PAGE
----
Friday, November 26, 2010

Children's Books Part 2

My Name Is Yoon
Written by Helen Recorvits and illustrated by Gail Swaitkowska

Summary: A young Korean girl has recently immigrated to the United States and is struggling to view herself through the English spelling of her name Yoon. She dislikes how it looks in English, it is not happy like her Korean spelling. The dislike of her English spelling is part of her homesickness for Korea and her fear of not making friends in her new home. Instead of writing her name at school she writes other words and imagines how her life would be if she were that word and not Yoon. In the end after making friends she accepts that she is Yoon in English, happy knowing it still means Shining Wisdom.

Why Read: My Name is Yoon has many good qualities to its story. It asks children to look at the world through an immigrant’s eye as they try to learn about the new place they are living. It draws attention to another language that does not use the English alphabet for its words while also focusing on English words and writing. The teacher is a kind supportive person that helps Yoon feel more at home and the other child that befriends Yoon also helps her like her new place. My Name is Yoon is a lovely story of a little girl finding a place in her new home.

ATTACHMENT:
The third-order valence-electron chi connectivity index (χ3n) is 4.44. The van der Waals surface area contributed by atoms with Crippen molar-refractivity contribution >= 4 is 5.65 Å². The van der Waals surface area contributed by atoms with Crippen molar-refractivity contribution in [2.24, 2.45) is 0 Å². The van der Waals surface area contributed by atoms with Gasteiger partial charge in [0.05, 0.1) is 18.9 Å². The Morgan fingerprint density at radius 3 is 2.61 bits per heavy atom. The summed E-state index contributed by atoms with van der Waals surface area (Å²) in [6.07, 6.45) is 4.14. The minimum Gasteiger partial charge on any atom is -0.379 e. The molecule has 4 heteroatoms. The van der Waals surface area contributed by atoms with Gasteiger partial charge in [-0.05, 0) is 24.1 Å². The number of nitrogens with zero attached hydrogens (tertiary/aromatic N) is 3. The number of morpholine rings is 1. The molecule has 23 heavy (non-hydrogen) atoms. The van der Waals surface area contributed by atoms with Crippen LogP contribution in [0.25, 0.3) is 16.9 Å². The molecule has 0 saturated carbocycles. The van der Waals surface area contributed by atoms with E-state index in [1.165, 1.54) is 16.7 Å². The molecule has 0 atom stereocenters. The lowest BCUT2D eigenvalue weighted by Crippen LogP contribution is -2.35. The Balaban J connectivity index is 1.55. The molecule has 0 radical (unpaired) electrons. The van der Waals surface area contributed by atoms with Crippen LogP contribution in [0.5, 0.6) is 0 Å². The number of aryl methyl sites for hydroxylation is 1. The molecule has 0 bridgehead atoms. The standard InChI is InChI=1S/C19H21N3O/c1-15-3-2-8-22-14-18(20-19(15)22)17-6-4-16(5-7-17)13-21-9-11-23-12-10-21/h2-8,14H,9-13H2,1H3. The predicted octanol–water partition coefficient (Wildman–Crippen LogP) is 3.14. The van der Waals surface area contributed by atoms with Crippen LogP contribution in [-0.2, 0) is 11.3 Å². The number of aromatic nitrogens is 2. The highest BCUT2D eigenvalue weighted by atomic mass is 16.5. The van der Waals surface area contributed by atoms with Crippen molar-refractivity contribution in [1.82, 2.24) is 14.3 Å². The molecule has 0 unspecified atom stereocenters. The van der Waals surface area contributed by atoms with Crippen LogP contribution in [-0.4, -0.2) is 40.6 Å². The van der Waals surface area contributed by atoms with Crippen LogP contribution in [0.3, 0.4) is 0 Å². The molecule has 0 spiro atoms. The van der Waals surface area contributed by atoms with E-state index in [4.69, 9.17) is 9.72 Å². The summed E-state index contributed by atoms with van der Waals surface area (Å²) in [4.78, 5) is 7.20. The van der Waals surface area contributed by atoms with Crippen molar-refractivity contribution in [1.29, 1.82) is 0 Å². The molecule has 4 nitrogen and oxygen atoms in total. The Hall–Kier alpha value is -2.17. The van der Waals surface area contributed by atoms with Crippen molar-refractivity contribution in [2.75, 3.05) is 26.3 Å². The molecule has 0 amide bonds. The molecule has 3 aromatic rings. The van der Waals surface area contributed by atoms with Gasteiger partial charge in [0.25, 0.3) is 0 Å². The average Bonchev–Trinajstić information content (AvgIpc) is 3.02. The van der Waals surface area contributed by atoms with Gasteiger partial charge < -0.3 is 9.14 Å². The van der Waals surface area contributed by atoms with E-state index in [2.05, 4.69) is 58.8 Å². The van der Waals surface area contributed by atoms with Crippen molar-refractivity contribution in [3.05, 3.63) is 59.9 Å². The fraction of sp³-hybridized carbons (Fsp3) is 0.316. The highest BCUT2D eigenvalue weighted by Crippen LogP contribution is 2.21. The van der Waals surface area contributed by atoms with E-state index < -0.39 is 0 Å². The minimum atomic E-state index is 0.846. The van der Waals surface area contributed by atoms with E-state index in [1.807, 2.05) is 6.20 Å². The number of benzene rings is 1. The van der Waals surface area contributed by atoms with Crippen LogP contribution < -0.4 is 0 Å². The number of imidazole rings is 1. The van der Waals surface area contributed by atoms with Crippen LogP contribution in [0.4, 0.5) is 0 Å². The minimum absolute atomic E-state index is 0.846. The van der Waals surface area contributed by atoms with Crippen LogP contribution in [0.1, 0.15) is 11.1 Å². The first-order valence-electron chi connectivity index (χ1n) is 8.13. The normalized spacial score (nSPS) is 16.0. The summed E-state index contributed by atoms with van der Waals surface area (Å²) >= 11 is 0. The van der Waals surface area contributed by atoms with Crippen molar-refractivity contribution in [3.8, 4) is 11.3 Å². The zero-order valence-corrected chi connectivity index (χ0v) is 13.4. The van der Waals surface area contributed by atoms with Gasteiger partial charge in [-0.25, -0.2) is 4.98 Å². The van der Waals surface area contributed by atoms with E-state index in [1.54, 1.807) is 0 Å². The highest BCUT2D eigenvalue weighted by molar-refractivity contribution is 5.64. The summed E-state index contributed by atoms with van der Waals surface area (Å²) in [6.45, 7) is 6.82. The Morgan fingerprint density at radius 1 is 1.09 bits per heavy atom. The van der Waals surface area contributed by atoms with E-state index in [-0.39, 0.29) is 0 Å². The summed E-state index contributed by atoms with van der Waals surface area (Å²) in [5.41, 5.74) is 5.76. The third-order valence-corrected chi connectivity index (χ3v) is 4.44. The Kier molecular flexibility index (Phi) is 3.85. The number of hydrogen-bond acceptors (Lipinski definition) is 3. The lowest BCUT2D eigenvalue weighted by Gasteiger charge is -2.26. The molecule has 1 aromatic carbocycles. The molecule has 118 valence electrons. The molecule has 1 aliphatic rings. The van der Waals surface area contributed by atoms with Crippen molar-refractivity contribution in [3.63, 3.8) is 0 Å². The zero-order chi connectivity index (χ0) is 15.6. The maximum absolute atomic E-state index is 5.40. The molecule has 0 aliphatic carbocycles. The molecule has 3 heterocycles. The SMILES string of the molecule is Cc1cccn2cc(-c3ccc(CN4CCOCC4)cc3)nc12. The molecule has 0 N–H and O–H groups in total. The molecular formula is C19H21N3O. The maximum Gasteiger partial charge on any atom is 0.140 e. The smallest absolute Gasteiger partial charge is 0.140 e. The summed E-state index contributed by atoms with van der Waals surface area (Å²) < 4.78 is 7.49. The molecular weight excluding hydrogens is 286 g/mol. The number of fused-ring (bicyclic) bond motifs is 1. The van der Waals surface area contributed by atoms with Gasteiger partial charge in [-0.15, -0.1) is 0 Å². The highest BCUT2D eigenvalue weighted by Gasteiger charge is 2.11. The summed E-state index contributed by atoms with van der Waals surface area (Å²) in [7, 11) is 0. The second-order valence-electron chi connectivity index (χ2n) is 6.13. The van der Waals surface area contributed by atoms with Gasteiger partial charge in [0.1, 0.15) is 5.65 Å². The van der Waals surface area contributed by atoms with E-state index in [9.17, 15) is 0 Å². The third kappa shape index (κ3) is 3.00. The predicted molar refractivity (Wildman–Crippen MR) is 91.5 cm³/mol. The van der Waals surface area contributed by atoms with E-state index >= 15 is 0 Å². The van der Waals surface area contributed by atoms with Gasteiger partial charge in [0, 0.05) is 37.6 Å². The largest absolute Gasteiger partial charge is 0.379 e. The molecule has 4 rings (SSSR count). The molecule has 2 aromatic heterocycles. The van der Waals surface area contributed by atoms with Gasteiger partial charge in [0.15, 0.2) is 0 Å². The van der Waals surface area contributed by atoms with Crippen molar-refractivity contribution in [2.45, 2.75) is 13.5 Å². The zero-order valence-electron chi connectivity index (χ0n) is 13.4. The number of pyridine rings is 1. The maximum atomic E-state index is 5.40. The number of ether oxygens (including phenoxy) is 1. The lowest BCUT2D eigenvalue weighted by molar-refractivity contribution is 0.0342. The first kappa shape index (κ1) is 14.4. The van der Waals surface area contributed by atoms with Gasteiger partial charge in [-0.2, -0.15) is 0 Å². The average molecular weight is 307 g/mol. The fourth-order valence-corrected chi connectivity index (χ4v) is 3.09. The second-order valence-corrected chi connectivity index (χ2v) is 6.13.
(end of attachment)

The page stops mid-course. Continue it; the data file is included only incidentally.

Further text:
The Tiger Has A Toothache: Helping Animals at the Zoo
Written by Patricia Lauber and illustrated by Mary Morgan

Summary: Animals at the Zoo get sick just like people. How do they get taken care of when they have colds, hurt teeth or broken bones? This book answers those questions and more. Each section is a couple pages long and follows one type of animal through their diagnosis, treatment and healing.

Why Read: This is an interesting book about some favorite zoo animals that kids can really enjoy. It brings a different perspective to the world of animals through the stories and colorful pictures. It is a fun read for thinking outside the animal box.

Written and illustrated by Mia Posada

Summary: Ladybugs is a nonfiction book that goes through the life cycle of ladybugs. Its brightly colored pages and simple explanations of what is happening make this a fun read for children.

Why Read: Ladybugs are easy to spot and fun to find. This book gives children more information about the little bugs that is easy for them to understand and really brings to life an important part of nature.

Library Lion
Written by Michelle Knudsen and illustrated by Kevin Hawkes

Summary: A lion walks into the library one day and loves story time. He quickly learns that certain rules of the library must be followed and strives to follow them. He befriends most of the patrons and the head librarian. To help his friend the librarian the lion one day breaks one of the library rules and leaves. After he is gone he is missed by all, especially the head librarian. The assistant librarian who didn’t care for a lion in the library sets out to find the libraries missing friend and bring him back.